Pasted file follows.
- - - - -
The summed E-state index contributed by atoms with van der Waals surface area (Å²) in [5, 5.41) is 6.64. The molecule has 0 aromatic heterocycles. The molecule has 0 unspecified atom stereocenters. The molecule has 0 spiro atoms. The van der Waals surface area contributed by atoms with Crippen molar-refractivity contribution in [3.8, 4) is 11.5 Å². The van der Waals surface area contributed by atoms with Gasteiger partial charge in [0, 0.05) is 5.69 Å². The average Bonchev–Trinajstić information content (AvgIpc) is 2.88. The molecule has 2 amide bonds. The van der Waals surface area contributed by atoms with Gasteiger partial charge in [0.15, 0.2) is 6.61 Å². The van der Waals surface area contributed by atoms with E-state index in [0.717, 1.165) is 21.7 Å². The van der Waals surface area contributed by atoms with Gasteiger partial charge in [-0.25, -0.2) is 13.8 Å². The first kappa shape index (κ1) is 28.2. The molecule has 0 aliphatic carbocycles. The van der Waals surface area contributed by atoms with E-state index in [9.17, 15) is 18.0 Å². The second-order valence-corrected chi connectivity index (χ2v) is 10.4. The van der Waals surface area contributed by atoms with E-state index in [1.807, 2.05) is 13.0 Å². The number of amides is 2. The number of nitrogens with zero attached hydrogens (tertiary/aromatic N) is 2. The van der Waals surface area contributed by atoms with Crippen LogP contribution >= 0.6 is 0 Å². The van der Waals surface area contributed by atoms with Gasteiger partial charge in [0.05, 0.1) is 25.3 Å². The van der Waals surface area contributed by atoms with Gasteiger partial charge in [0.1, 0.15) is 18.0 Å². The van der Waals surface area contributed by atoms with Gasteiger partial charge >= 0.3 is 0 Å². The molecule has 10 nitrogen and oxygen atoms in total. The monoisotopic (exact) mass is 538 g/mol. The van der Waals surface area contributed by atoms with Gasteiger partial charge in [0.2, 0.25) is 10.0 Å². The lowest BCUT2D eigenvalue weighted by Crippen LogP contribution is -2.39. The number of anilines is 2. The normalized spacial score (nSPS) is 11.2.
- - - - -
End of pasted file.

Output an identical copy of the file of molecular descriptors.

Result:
The summed E-state index contributed by atoms with van der Waals surface area (Å²) in [5, 5.41) is 6.64. The molecule has 0 aromatic heterocycles. The molecule has 0 unspecified atom stereocenters. The molecule has 0 spiro atoms. The van der Waals surface area contributed by atoms with Crippen molar-refractivity contribution in [3.8, 4) is 11.5 Å². The van der Waals surface area contributed by atoms with Gasteiger partial charge in [0, 0.05) is 5.69 Å². The average Bonchev–Trinajstić information content (AvgIpc) is 2.88. The molecule has 2 amide bonds. The van der Waals surface area contributed by atoms with Gasteiger partial charge in [0.15, 0.2) is 6.61 Å². The van der Waals surface area contributed by atoms with E-state index in [0.717, 1.165) is 21.7 Å². The van der Waals surface area contributed by atoms with Gasteiger partial charge in [-0.25, -0.2) is 13.8 Å². The first kappa shape index (κ1) is 28.2. The molecule has 0 aliphatic carbocycles. The van der Waals surface area contributed by atoms with E-state index in [9.17, 15) is 18.0 Å². The second-order valence-corrected chi connectivity index (χ2v) is 10.4. The van der Waals surface area contributed by atoms with E-state index in [1.807, 2.05) is 13.0 Å². The number of amides is 2. The number of nitrogens with zero attached hydrogens (tertiary/aromatic N) is 2. The van der Waals surface area contributed by atoms with Crippen LogP contribution >= 0.6 is 0 Å². The van der Waals surface area contributed by atoms with Gasteiger partial charge in [0.05, 0.1) is 25.3 Å². The van der Waals surface area contributed by atoms with Gasteiger partial charge in [0.1, 0.15) is 18.0 Å². The van der Waals surface area contributed by atoms with Gasteiger partial charge >= 0.3 is 0 Å². The molecule has 10 nitrogen and oxygen atoms in total. The monoisotopic (exact) mass is 538 g/mol. The van der Waals surface area contributed by atoms with Gasteiger partial charge in [0.2, 0.25) is 10.0 Å². The lowest BCUT2D eigenvalue weighted by Crippen LogP contribution is -2.39. The number of anilines is 2. The normalized spacial score (nSPS) is 11.2.